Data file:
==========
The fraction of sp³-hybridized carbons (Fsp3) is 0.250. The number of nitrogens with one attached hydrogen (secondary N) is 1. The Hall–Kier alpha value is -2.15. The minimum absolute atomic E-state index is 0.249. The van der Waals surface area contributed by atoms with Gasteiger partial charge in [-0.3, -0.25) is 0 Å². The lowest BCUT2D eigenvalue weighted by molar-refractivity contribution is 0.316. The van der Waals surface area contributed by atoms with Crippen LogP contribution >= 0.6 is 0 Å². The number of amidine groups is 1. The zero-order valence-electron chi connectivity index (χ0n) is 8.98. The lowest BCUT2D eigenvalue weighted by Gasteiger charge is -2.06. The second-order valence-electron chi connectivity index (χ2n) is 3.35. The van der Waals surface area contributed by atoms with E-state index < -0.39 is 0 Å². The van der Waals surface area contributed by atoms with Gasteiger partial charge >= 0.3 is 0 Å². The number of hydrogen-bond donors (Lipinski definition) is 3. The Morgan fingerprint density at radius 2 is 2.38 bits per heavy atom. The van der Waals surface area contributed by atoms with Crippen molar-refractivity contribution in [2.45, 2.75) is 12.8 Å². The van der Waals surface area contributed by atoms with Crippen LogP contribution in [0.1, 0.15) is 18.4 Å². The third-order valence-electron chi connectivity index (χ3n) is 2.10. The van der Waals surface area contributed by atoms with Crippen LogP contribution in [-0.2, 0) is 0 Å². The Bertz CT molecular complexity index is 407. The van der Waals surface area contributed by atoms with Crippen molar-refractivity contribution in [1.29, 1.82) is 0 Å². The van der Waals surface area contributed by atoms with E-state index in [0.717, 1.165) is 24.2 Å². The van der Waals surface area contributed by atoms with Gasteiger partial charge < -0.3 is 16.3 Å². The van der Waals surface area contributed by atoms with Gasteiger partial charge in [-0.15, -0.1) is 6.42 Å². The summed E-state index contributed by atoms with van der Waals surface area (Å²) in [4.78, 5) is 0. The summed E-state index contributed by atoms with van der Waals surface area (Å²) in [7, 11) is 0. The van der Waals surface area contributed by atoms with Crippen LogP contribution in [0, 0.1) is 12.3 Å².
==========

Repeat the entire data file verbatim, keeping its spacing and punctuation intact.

The fraction of sp³-hybridized carbons (Fsp3) is 0.250. The number of nitrogens with one attached hydrogen (secondary N) is 1. The Hall–Kier alpha value is -2.15. The minimum absolute atomic E-state index is 0.249. The van der Waals surface area contributed by atoms with Gasteiger partial charge in [-0.3, -0.25) is 0 Å². The lowest BCUT2D eigenvalue weighted by molar-refractivity contribution is 0.316. The van der Waals surface area contributed by atoms with Crippen LogP contribution >= 0.6 is 0 Å². The number of amidine groups is 1. The zero-order valence-electron chi connectivity index (χ0n) is 8.98. The lowest BCUT2D eigenvalue weighted by Gasteiger charge is -2.06. The second-order valence-electron chi connectivity index (χ2n) is 3.35. The van der Waals surface area contributed by atoms with E-state index < -0.39 is 0 Å². The van der Waals surface area contributed by atoms with Gasteiger partial charge >= 0.3 is 0 Å². The number of hydrogen-bond donors (Lipinski definition) is 3. The Morgan fingerprint density at radius 2 is 2.38 bits per heavy atom. The van der Waals surface area contributed by atoms with Crippen molar-refractivity contribution in [2.45, 2.75) is 12.8 Å². The van der Waals surface area contributed by atoms with Crippen LogP contribution in [0.1, 0.15) is 18.4 Å². The third-order valence-electron chi connectivity index (χ3n) is 2.10. The van der Waals surface area contributed by atoms with Crippen LogP contribution in [-0.2, 0) is 0 Å². The Bertz CT molecular complexity index is 407. The van der Waals surface area contributed by atoms with Crippen molar-refractivity contribution in [1.29, 1.82) is 0 Å². The van der Waals surface area contributed by atoms with E-state index in [0.717, 1.165) is 24.2 Å². The van der Waals surface area contributed by atoms with Gasteiger partial charge < -0.3 is 16.3 Å². The van der Waals surface area contributed by atoms with Gasteiger partial charge in [-0.15, -0.1) is 6.42 Å². The summed E-state index contributed by atoms with van der Waals surface area (Å²) in [4.78, 5) is 0. The summed E-state index contributed by atoms with van der Waals surface area (Å²) in [7, 11) is 0. The van der Waals surface area contributed by atoms with Crippen LogP contribution in [0, 0.1) is 12.3 Å².